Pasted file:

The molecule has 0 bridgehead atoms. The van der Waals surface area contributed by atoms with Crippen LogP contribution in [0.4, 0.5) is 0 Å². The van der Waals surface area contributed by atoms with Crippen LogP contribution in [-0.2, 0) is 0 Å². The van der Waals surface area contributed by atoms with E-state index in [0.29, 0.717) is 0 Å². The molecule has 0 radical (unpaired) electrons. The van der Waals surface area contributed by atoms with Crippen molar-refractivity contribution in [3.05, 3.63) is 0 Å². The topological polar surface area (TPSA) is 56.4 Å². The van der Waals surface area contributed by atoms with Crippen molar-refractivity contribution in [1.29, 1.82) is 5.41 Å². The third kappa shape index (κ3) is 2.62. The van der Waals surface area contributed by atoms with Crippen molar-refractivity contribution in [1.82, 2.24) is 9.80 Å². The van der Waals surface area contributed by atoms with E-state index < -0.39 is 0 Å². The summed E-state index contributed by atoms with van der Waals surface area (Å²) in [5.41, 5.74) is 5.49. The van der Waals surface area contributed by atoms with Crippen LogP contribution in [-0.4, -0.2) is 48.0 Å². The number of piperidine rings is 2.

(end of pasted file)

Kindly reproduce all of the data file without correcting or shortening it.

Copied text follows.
The molecule has 0 bridgehead atoms. The van der Waals surface area contributed by atoms with Crippen LogP contribution in [0.4, 0.5) is 0 Å². The van der Waals surface area contributed by atoms with Crippen LogP contribution in [-0.2, 0) is 0 Å². The van der Waals surface area contributed by atoms with E-state index in [0.29, 0.717) is 0 Å². The molecule has 0 radical (unpaired) electrons. The van der Waals surface area contributed by atoms with Crippen molar-refractivity contribution in [3.05, 3.63) is 0 Å². The topological polar surface area (TPSA) is 56.4 Å². The van der Waals surface area contributed by atoms with Crippen molar-refractivity contribution in [1.29, 1.82) is 5.41 Å². The third kappa shape index (κ3) is 2.62. The van der Waals surface area contributed by atoms with Crippen molar-refractivity contribution in [1.82, 2.24) is 9.80 Å². The van der Waals surface area contributed by atoms with E-state index < -0.39 is 0 Å². The summed E-state index contributed by atoms with van der Waals surface area (Å²) in [5.41, 5.74) is 5.49. The van der Waals surface area contributed by atoms with Crippen LogP contribution in [-0.4, -0.2) is 48.0 Å². The number of piperidine rings is 2.